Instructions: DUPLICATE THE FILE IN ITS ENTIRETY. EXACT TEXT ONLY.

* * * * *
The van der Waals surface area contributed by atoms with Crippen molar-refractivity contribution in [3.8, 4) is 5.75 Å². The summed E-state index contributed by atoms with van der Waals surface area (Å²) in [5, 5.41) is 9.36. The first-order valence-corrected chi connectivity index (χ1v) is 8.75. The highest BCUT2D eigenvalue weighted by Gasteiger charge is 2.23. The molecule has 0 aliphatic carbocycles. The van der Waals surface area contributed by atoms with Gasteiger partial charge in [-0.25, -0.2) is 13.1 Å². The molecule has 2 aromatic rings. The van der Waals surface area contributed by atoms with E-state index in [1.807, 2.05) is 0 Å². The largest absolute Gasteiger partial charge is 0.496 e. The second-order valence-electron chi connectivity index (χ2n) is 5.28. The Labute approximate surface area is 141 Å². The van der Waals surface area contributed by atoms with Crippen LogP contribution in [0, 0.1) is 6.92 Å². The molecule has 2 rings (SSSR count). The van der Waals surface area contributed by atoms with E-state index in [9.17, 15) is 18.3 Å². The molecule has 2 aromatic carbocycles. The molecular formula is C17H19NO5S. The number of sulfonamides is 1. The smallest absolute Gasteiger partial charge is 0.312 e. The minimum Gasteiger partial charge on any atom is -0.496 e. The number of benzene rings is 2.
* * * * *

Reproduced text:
The van der Waals surface area contributed by atoms with Crippen molar-refractivity contribution in [3.8, 4) is 5.75 Å². The summed E-state index contributed by atoms with van der Waals surface area (Å²) in [5, 5.41) is 9.36. The first-order valence-corrected chi connectivity index (χ1v) is 8.75. The highest BCUT2D eigenvalue weighted by Gasteiger charge is 2.23. The molecule has 0 aliphatic carbocycles. The van der Waals surface area contributed by atoms with Gasteiger partial charge in [-0.25, -0.2) is 13.1 Å². The molecule has 2 aromatic rings. The van der Waals surface area contributed by atoms with E-state index in [1.807, 2.05) is 0 Å². The largest absolute Gasteiger partial charge is 0.496 e. The second-order valence-electron chi connectivity index (χ2n) is 5.28. The Labute approximate surface area is 141 Å². The van der Waals surface area contributed by atoms with Crippen LogP contribution in [0, 0.1) is 6.92 Å². The molecule has 2 rings (SSSR count). The van der Waals surface area contributed by atoms with E-state index in [9.17, 15) is 18.3 Å². The molecule has 2 aromatic carbocycles. The molecular formula is C17H19NO5S. The number of sulfonamides is 1. The smallest absolute Gasteiger partial charge is 0.312 e. The minimum Gasteiger partial charge on any atom is -0.496 e. The number of benzene rings is 2.